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BC Liberal Leadership Hopeful Claims Electoral Reform Would Lead to a Shortage of Politicians

Another day, another misleading claim about electoral reform from the BC Liberals

One BC Liberal leadership candidate thinks reforming British Columbia’s electoral system could lead to a dangerous shortage of politicians in the province.

That’s the latest misleading claim about electoral reform trotted out by the BC Liberals to target the province’s upcoming electoral reform referendum.

The last few weeks have seen the sudden appearance of an anti-electoral reform astroturf group run by Nick Kouvalis, Kellie Leitch’s former campaign manager, while Conservative MP turned BC Liberal leadership candidate Dianne Watts ranted on Twitter that proportional representation would destroy the BC Liberals once and for all.

The referendum will give voters a chance to get rid of BC’s outdated First-Past-the-Post voting system (FPTP) that rarely reflects the will of the people and often produces distorted results. Proportional representation, the leading alternative to FPTP, awards parties seats in a way that’s proportionate to the number of votes they receive and is used by most industrialized countries around the world.

Speaking recently to Powell River-Sunshine Coast’s BC Liberal riding association, leadership hopeful Michael Lee told party loyalists that switching to proportional representation would mean “fewer representatives in the house” – a claim that would appear to be misleading:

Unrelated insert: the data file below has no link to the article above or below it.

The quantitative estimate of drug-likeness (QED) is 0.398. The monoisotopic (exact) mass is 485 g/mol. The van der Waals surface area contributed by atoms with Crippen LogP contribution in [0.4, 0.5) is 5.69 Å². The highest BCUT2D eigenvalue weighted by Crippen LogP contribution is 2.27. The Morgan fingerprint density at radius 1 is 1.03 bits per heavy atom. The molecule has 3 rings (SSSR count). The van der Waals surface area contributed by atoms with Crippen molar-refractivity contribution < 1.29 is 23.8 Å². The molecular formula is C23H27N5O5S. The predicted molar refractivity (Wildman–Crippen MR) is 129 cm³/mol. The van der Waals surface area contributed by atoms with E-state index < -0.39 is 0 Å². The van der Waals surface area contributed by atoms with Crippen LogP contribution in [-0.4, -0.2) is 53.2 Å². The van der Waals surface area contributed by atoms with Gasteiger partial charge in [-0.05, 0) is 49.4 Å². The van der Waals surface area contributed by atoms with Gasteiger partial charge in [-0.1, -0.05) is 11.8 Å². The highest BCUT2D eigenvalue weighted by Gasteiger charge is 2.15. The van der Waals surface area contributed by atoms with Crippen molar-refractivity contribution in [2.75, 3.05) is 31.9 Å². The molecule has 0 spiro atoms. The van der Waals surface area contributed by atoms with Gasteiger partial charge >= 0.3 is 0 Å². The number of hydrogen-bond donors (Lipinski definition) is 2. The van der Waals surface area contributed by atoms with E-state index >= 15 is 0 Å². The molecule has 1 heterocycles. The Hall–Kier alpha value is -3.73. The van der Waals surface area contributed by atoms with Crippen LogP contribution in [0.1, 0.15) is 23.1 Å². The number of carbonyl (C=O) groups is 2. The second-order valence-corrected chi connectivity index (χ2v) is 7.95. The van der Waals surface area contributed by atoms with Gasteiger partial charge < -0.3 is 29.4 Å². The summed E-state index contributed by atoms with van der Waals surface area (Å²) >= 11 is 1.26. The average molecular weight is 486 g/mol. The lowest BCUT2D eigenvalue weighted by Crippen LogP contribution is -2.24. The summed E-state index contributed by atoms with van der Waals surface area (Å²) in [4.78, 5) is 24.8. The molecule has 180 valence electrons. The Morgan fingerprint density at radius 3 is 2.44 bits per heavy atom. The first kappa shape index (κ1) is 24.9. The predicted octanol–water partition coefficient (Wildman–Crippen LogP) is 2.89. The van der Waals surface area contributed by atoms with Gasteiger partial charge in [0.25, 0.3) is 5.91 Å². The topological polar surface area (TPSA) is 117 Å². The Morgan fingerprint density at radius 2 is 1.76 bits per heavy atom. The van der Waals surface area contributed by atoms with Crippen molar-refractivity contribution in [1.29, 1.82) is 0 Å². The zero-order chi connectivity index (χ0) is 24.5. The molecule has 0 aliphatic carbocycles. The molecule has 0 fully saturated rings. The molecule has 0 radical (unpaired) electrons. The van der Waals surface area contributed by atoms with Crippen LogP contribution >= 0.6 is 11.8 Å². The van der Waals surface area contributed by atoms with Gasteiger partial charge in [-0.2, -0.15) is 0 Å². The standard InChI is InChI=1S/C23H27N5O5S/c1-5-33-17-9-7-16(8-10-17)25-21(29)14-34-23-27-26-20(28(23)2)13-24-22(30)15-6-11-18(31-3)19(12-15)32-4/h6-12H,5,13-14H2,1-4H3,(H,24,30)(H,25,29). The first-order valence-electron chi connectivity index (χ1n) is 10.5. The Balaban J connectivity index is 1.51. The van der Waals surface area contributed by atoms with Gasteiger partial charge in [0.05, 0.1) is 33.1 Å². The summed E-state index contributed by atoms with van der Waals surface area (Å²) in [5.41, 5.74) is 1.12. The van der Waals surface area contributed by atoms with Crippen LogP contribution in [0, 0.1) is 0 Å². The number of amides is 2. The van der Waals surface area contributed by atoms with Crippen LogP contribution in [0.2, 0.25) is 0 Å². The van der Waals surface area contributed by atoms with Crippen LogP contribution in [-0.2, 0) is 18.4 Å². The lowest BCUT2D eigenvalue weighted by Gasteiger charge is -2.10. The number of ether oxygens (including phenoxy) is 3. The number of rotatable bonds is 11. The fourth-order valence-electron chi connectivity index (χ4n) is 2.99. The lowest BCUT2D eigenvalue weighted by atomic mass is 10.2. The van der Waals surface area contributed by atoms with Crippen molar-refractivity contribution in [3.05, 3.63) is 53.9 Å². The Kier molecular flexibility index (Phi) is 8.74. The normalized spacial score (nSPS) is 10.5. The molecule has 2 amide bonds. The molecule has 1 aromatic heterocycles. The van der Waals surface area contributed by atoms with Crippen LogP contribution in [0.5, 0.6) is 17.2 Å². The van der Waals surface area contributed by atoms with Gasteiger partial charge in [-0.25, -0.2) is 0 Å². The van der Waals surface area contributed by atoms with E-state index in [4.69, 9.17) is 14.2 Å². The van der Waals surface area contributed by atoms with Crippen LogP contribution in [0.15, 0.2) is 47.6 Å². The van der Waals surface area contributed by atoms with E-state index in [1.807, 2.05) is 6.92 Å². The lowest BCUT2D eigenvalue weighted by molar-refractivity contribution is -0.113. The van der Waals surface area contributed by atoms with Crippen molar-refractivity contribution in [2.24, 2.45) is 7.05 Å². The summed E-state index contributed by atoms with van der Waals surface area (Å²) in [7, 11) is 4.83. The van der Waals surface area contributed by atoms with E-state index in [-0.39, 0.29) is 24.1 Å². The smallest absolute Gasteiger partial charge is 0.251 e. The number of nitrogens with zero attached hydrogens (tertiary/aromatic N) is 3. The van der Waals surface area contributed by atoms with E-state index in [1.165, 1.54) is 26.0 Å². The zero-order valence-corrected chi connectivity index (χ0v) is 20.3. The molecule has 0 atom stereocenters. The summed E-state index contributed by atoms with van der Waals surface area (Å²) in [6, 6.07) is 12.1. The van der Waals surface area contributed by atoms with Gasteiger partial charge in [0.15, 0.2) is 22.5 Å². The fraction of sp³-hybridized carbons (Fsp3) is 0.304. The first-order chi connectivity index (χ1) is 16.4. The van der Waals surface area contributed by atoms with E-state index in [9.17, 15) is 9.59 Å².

“I’m not in favour of proportional representation. I’m concerned that, depending on the model that’s being presented, we will have fewer representatives in the house … I’m concerned about smaller representation because you have a situation where three members of any party, like the Green Party, can basically dictate what our government looks like.”

Proportional representation only deals with how seats are divided up – it has nothing to do with how many seats exist in the first place.

BC could decide to have 10 seats or 10,000 seats in the legislature, whether the province switches to PR or sticks with FPTP, the electoral system has no influence on how many MLAs will sit in the legislature.

As for Lee’s concern that other parties will have more say in how decisions get made, isn’t this more democratic – not less democratic?

And as BC Premier John Horgan explained during his speech last weekend at the BC NDP convention, working in partnership with other parties is making governing better, believe it or not:

“It’s really good to have an opposition that is constructive, an opposition that will vote for you on the things that matter, but hold you accountable for the things that are important. I believe that’s going to make us better … Now that we’re in (a minority government), I realize that every day we have to find ways to be better, we have to find ways to compromise and reach consensus — that’s what we do in our homes with our families, that’s what we do in our neighbourhoods with the people next door that won’t turn the music down or turn the music up depending on your preference, it’s all about give and take and our politics should be about give and take as well.”

And as Fair Vote Canada points out, research clearly shows arrangements where parties work together to pass legislation are “more in line with public thinking” than situations where one party can ram through legislation all on its own.

Besides, the same old democratic checks and balances keep everything working:

“When two or more like-minded parties, who together represent a majority of voters, agree to form a coalition focusing on areas of policy agreement, that often indicates majority public support for those policies … Any major party ‘blackmailed’ into adopting an agenda out-of-step with its own support base will be severely punished at the next election.”

What do the BC Liberals have against working together with other parties?


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